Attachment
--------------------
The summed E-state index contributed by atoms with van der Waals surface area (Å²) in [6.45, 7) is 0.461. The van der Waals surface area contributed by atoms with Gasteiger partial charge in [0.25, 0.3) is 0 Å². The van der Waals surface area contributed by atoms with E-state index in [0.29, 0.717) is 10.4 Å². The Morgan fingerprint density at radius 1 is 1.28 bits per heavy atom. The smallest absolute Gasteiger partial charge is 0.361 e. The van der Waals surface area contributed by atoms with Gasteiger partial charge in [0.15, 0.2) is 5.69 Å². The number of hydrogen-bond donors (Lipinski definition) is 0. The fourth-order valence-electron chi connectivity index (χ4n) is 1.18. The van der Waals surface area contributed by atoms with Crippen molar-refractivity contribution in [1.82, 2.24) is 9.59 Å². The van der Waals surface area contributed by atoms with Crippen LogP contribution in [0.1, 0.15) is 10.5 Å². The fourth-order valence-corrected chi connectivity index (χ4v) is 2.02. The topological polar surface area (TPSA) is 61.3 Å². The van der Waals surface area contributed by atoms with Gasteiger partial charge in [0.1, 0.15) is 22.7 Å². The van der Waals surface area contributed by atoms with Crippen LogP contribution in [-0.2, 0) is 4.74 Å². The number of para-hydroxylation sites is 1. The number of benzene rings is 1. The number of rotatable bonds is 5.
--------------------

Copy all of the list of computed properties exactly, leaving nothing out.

The summed E-state index contributed by atoms with van der Waals surface area (Å²) in [6.45, 7) is 0.461. The van der Waals surface area contributed by atoms with Gasteiger partial charge in [0.25, 0.3) is 0 Å². The van der Waals surface area contributed by atoms with E-state index in [0.29, 0.717) is 10.4 Å². The Morgan fingerprint density at radius 1 is 1.28 bits per heavy atom. The smallest absolute Gasteiger partial charge is 0.361 e. The van der Waals surface area contributed by atoms with Gasteiger partial charge in [0.15, 0.2) is 5.69 Å². The number of hydrogen-bond donors (Lipinski definition) is 0. The fourth-order valence-electron chi connectivity index (χ4n) is 1.18. The van der Waals surface area contributed by atoms with Crippen molar-refractivity contribution in [1.82, 2.24) is 9.59 Å². The van der Waals surface area contributed by atoms with Crippen LogP contribution in [0.1, 0.15) is 10.5 Å². The fourth-order valence-corrected chi connectivity index (χ4v) is 2.02. The topological polar surface area (TPSA) is 61.3 Å². The van der Waals surface area contributed by atoms with Gasteiger partial charge in [0.1, 0.15) is 22.7 Å². The van der Waals surface area contributed by atoms with Crippen LogP contribution in [-0.2, 0) is 4.74 Å². The number of para-hydroxylation sites is 1. The number of benzene rings is 1. The number of rotatable bonds is 5.